1 onion, chopped
3 cloves garlic, chopped
1/4 cup olive oil
Zest and juice of one lemon
Red chili Flakes 
  1. Cook pasta, reserve 1/2 cup pasta water, drain, and set aside.
  2. Using a rasp, zest the skin of one lemon into 1/4 cup olive oil
  3. In a very hot wok, add 1 tablespoon of olive oil (about one turn around the pan).  Add onions and garlic and caramelize.
  4. Add lemon juice and olive oil with lemon zest, bring to a boil.  Add frozen seafood, salt, pepper, and chili pepper to taste.  Stir and cover.
  5. Once 3/4 cooked through, add pasta and shake vigorously with tongs to thicken sauce.  Add some reserved pasta water if it needs more liquid.
  6. Cover and cook the seafood through
  7. Serve with parmesan cheese and crusty bread.

Bar Top: Brown Sugar Whiskey Sour

I was never an imbiber of whiskey sours before.  Every time I tried one, they were just…very disappointing.  Maybe it was the premixed sweet and sours that bars use in their drinks.  YUCK!  Once I started really getting into setting up a home bar, however, a whole new range of drinks that I didn’t like before, were suddenly delicious!  Using quality ingredients in your drinks will turn any drink from blah to amazing…you won’t even need the highest top of the line liquor either!  I’ve made this whiskey sour with rye whiskey and bourbon.  Both of them are excellent.

This whiskey sour takes whiskey sour to a whole ‘nother level.  I present to you:  The Brown Sugar Whiskey Sour:

Brown Sugar Whiskey Sour

Adapted from The Vintage Mixer

Yield:  1 cocktail

Juice from half a lemon
1/4 oz Brown Sugar Simple Syrup (recipe follows)
1.5 oz Straight Rye Whiskey

  1. Pour 1/4 oz Brown Sugar Simple Syrup in a rocks glass, add juice from half a lemon, add Whiskey, stir, add ice.  Enjoy.
  2. Add more brown sugar simple syrup or whiskey to suit your taste.

Brown Sugar Simple Syrup

3/4 cup brown sugar
1 cup water

1.  Mix sugar and water in a small pot and simmer until brown sugar dissolves.  Turn off heat, pour into a jar and cool.  Store in the fridge.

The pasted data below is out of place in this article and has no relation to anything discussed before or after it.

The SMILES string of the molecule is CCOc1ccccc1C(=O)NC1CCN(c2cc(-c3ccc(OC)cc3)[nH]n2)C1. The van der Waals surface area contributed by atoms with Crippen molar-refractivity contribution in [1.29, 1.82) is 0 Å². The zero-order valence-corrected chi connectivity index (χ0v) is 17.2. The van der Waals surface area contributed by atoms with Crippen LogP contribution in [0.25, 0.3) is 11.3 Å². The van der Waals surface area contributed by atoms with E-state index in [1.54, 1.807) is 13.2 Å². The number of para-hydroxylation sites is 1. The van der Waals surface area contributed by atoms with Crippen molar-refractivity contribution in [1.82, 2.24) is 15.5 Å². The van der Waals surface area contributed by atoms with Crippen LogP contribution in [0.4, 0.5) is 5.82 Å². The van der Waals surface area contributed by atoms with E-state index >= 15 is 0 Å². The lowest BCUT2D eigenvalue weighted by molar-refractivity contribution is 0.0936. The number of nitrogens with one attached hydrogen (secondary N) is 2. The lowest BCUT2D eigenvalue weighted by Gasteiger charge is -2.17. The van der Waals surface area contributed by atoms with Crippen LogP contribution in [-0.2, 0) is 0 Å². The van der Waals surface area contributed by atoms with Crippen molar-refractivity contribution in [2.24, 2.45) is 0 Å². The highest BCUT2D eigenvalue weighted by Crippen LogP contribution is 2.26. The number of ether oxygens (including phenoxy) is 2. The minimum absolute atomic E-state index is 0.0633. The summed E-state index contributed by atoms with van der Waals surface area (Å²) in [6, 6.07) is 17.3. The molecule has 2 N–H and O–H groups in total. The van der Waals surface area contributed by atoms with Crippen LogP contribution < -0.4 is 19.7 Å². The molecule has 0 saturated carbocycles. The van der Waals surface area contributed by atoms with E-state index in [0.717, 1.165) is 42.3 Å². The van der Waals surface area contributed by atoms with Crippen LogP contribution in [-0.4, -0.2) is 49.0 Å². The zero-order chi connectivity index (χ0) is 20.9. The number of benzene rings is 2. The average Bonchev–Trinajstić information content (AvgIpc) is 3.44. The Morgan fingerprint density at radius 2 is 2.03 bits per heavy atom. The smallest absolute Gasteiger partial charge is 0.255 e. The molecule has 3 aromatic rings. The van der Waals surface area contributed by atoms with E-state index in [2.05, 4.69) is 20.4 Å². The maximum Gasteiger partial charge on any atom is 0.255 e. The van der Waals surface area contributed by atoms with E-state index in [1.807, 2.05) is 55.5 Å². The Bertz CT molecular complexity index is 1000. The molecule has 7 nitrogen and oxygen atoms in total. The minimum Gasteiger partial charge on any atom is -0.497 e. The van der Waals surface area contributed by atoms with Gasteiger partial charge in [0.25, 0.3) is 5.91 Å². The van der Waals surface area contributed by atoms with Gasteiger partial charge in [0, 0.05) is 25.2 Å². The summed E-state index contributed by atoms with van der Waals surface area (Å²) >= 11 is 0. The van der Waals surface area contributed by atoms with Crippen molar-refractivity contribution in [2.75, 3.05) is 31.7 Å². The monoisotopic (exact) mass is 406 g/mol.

Candied Lemons

Remember when I told you to keep the lemon peel from the lemons we juiced for the canned lemonade concentrate?  Well, wait until you try these homemade candies!  Making homemade candies makes my heart sing with joy and candied lemons are fantastic.  There is just so much you can do with them and I plan on posting recipes in the future. 

Take the peel from 10 juiced lemons, remove the pulp of the lemon, and pick out any rough pith.  If the skins are really thick, you may have to cut off some of the pith.


Now, slice the peel into long strips.  Place the peel in a large pot and fill with cold water.  Put on the stove and place on high, bring to a boil, and boil for 20 minutes.  Drain in a colander.  Repeat this process 2 more times for a total of 3 times.  The last time you drain, dry the pot, then put in 6 cups of sugar and 3 cups of water.  Bring this up to a boil and when the sugar just starts to brown add the lemons.  Simmer the lemons in the sugar until the lemon peel turns translucent.

Place silpat or wax paper on two cookie trays and layer the trays with sugar.  Once the candied lemons are ready, using a fork scoop out the peel and layer them on the cookie trays in a single layer and try to make it so they don’t touch.  Sprinkle them with sugar to cover.  Let them dry overnight.

Once they are dry, store in quart jars with the sugar they dried in.